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What Do You Want?

Written By: Lauren Howard



“Wow. You are clear on what you want.”

I mean, it took me a while, but yeah.

A recruiter who reached out to me said that last week, and it felt really really good to hear it.

Mostly because I was wishy washy, indecisive, and scared of sounding “too presumptuous” for a long time. I let people tell me what I should want rather than admitting that I had goals and believed in myself enough to get there.

How could I have goals if I wasn't sure that other people would agree with them? No, that was too much risk.

The list now? I literally copy and paste it to recruiters when they ask.

  • I’m very happy running my own business, so it would have to be an incredible offer to make me consider anything else.

  • C-Level

  • Small and early stage. Pre-seed and A considered, but boot-strapped always preferred

  • Operations and strategy, not growth or sales

  • Cash plus equity commensurate with job level

  • Fully remote and flexible with schedule

  • Happy to consider short-term fractional roles to get people started or equity-based, small commitment advisorships if that makes more sense.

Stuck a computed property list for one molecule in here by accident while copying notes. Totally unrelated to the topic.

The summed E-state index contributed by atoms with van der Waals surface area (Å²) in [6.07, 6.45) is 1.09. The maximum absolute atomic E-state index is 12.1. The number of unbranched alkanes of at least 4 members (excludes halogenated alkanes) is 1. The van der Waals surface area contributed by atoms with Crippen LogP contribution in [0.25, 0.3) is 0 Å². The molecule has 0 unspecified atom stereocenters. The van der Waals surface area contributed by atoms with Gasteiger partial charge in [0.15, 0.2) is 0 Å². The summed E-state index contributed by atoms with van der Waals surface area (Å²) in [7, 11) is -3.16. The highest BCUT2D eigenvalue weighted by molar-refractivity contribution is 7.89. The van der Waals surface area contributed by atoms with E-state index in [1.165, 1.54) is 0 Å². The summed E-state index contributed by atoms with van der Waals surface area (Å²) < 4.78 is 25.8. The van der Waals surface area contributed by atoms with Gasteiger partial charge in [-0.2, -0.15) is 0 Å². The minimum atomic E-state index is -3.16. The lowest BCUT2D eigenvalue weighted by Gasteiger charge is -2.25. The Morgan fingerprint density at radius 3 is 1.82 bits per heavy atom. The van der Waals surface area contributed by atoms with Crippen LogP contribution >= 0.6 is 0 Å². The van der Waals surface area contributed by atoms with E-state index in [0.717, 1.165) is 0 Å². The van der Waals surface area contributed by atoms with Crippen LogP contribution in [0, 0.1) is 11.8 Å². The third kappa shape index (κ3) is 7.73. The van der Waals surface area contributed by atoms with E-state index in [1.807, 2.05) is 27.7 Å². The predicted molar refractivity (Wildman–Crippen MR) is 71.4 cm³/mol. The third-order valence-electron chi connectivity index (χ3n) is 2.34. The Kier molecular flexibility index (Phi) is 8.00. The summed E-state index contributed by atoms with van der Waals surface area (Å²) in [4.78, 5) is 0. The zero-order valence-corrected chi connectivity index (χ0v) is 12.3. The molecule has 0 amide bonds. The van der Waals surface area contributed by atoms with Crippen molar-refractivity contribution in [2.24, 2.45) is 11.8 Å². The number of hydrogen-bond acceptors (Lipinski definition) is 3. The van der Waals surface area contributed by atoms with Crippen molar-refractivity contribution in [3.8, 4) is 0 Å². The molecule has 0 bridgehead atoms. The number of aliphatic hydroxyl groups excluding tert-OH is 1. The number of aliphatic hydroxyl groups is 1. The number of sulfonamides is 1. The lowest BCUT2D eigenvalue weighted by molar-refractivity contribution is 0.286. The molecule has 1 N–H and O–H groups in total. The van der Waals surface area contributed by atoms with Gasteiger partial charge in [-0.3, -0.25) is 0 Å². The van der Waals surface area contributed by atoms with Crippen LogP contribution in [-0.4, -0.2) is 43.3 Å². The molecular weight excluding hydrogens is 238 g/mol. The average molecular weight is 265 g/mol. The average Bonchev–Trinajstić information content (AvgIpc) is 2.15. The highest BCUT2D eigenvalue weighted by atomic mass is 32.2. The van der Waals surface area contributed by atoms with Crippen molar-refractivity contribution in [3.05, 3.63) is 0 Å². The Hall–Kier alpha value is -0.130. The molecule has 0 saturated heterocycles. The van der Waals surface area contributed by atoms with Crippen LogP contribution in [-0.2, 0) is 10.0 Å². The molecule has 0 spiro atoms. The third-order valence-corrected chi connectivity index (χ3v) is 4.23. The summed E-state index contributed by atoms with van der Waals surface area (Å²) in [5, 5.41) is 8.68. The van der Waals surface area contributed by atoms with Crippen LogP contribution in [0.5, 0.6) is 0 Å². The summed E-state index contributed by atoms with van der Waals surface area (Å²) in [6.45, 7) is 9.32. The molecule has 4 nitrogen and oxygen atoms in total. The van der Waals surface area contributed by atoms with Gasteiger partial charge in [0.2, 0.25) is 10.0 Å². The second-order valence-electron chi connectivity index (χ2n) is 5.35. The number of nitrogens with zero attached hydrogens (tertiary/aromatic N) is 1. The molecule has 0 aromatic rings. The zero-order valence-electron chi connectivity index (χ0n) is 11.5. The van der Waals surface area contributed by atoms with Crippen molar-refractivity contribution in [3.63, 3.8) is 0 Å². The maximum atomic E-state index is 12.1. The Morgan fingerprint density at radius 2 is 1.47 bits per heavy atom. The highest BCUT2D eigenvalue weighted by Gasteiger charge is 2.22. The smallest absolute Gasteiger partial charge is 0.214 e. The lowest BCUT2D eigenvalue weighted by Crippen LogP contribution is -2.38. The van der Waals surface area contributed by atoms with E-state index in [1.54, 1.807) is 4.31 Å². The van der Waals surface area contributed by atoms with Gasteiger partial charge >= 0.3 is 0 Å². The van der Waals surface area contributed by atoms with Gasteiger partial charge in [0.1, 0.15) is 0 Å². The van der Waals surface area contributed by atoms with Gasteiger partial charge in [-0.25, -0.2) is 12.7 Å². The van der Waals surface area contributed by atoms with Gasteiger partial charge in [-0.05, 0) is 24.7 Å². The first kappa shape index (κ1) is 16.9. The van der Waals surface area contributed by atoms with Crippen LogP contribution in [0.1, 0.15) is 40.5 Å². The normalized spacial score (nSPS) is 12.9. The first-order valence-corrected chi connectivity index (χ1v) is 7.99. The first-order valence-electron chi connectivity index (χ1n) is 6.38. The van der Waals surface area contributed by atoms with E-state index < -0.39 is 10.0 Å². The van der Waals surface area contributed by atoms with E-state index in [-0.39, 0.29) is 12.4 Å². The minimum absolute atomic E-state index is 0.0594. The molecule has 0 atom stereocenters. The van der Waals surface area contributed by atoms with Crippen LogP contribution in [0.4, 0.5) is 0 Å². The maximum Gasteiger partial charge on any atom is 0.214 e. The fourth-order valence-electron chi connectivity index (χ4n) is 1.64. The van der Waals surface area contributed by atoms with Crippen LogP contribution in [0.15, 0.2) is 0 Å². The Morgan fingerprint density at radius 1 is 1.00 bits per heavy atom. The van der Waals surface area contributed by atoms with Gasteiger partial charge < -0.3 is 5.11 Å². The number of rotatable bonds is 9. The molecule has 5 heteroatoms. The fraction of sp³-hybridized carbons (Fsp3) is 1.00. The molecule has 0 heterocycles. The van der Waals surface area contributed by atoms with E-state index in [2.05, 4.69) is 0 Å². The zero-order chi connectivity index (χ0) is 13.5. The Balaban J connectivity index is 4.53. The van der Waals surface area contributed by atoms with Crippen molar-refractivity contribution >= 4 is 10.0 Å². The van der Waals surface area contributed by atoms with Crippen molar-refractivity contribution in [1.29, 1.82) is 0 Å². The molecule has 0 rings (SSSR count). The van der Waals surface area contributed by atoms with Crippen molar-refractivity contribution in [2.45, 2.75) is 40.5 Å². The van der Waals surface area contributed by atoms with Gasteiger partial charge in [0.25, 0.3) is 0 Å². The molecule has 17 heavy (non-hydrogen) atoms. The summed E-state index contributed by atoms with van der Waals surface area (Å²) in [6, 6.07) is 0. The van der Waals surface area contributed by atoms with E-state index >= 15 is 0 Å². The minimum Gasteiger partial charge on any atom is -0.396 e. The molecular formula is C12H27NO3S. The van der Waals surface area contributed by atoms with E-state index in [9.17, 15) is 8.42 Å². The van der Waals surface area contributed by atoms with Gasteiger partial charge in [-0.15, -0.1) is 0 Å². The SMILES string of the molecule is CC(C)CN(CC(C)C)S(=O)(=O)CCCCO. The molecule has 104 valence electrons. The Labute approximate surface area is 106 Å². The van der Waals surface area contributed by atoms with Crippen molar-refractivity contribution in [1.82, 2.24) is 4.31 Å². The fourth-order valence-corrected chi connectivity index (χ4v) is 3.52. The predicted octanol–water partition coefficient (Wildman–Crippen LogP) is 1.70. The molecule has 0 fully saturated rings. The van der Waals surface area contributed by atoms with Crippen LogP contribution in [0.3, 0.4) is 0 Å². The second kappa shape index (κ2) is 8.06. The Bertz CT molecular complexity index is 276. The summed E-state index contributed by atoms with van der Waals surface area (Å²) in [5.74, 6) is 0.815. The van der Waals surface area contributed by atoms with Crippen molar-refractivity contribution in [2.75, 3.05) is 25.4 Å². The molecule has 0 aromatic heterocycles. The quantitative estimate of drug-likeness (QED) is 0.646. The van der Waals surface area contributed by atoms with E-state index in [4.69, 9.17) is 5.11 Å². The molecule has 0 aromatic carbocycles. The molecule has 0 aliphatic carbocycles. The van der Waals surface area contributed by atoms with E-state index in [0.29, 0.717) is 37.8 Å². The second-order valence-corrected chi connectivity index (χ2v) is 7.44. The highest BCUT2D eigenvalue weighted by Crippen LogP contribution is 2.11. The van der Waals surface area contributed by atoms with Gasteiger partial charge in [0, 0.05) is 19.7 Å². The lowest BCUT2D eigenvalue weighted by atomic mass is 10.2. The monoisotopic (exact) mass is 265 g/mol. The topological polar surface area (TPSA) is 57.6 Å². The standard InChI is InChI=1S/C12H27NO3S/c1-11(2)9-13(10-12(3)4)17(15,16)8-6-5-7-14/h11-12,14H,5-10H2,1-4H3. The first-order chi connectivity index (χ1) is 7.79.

There are very few people in this world whose list would match mine.

And that's totally fine because, well, it's mine.

It's all mine.

Here’s what my old list would have looked like:

  • What do you think I’m good at?

  • I prefer operations because it’s how my brain works but I am happy to consider whatever makes sense for you.

  • Salary? I mean, I can be flexible. I want to do what’s right for the company.

  • Oh, I don’t care about titles. Not important to me at all. I just want to be able to make an impact.

  • I really don’t think I was put on this planet for sales, but if that’s what you want me to do, then sure!

  • Remote.

Big difference.

My list is unlikely to land me a job anywhere, but that's okay. I get to be selective because I'm happy doing what I'm doing. I will still have a conversation every time they come up. If I have learned anything other than knowing what I want, it’s that sometimes the universe has way better plans, and, in hindsight, mine were small beans compared to what was in store.

You are not being selfish by asking for what you want. You will not seem presumptuous, full of yourself, or unreasonable. You are making the recruiter or hiring manager’s job easy by being clear and direct, and you’re also projecting confidence in your abilities.

If they don’t like that, that’s not the place for you. Let them go find less.

I believe in you. You should believe in yourself too.

So, what do you want?

 

Founder & CEO at elletwo



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